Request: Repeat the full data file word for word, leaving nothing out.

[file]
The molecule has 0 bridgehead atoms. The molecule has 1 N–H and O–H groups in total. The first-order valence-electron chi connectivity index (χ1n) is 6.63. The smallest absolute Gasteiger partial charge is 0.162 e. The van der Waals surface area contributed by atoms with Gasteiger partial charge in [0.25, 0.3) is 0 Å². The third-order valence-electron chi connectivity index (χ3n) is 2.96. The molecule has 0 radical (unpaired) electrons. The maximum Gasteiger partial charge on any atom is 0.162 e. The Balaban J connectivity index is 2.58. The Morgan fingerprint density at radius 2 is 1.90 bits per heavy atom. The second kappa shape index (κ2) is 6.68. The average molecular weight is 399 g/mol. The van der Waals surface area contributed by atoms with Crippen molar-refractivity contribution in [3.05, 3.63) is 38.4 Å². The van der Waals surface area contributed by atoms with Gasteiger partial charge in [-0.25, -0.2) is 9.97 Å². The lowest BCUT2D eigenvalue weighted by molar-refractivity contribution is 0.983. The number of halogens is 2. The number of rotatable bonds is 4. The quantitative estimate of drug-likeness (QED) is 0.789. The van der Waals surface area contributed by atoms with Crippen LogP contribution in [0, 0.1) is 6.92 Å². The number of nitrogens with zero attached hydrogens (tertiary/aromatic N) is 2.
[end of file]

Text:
The molecule has 0 bridgehead atoms. The molecule has 1 N–H and O–H groups in total. The first-order valence-electron chi connectivity index (χ1n) is 6.63. The smallest absolute Gasteiger partial charge is 0.162 e. The van der Waals surface area contributed by atoms with Gasteiger partial charge in [0.25, 0.3) is 0 Å². The third-order valence-electron chi connectivity index (χ3n) is 2.96. The molecule has 0 radical (unpaired) electrons. The maximum Gasteiger partial charge on any atom is 0.162 e. The Balaban J connectivity index is 2.58. The Morgan fingerprint density at radius 2 is 1.90 bits per heavy atom. The second kappa shape index (κ2) is 6.68. The average molecular weight is 399 g/mol. The van der Waals surface area contributed by atoms with Crippen molar-refractivity contribution in [3.05, 3.63) is 38.4 Å². The van der Waals surface area contributed by atoms with Gasteiger partial charge in [-0.25, -0.2) is 9.97 Å². The lowest BCUT2D eigenvalue weighted by molar-refractivity contribution is 0.983. The number of halogens is 2. The number of rotatable bonds is 4. The quantitative estimate of drug-likeness (QED) is 0.789. The van der Waals surface area contributed by atoms with Crippen LogP contribution in [0, 0.1) is 6.92 Å². The number of nitrogens with zero attached hydrogens (tertiary/aromatic N) is 2.